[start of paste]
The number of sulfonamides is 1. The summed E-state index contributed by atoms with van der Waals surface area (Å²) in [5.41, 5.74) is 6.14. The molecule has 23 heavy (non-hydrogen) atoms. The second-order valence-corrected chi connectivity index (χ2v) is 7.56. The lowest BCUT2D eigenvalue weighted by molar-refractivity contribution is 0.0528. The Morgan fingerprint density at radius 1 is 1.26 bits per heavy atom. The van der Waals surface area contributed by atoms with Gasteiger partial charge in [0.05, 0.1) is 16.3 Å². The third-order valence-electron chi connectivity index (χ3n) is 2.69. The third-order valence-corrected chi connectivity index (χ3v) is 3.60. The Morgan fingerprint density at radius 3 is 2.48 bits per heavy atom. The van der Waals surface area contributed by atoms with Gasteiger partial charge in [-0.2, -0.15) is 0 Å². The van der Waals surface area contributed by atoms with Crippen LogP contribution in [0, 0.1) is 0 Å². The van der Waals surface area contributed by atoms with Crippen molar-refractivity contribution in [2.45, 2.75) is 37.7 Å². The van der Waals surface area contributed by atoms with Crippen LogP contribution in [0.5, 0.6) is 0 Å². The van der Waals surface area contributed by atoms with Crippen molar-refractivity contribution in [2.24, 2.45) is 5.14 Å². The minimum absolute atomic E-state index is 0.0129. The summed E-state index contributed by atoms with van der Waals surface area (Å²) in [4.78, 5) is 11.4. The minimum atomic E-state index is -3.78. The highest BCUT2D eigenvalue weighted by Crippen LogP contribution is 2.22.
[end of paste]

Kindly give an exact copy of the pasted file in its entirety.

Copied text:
The number of sulfonamides is 1. The summed E-state index contributed by atoms with van der Waals surface area (Å²) in [5.41, 5.74) is 6.14. The molecule has 23 heavy (non-hydrogen) atoms. The second-order valence-corrected chi connectivity index (χ2v) is 7.56. The lowest BCUT2D eigenvalue weighted by molar-refractivity contribution is 0.0528. The Morgan fingerprint density at radius 1 is 1.26 bits per heavy atom. The van der Waals surface area contributed by atoms with Gasteiger partial charge in [0.05, 0.1) is 16.3 Å². The third-order valence-electron chi connectivity index (χ3n) is 2.69. The third-order valence-corrected chi connectivity index (χ3v) is 3.60. The Morgan fingerprint density at radius 3 is 2.48 bits per heavy atom. The van der Waals surface area contributed by atoms with Gasteiger partial charge in [-0.2, -0.15) is 0 Å². The van der Waals surface area contributed by atoms with Crippen LogP contribution in [0, 0.1) is 0 Å². The van der Waals surface area contributed by atoms with Crippen molar-refractivity contribution in [2.45, 2.75) is 37.7 Å². The van der Waals surface area contributed by atoms with Crippen LogP contribution in [0.5, 0.6) is 0 Å². The van der Waals surface area contributed by atoms with Crippen molar-refractivity contribution in [2.24, 2.45) is 5.14 Å². The minimum absolute atomic E-state index is 0.0129. The summed E-state index contributed by atoms with van der Waals surface area (Å²) in [4.78, 5) is 11.4. The minimum atomic E-state index is -3.78. The highest BCUT2D eigenvalue weighted by Crippen LogP contribution is 2.22.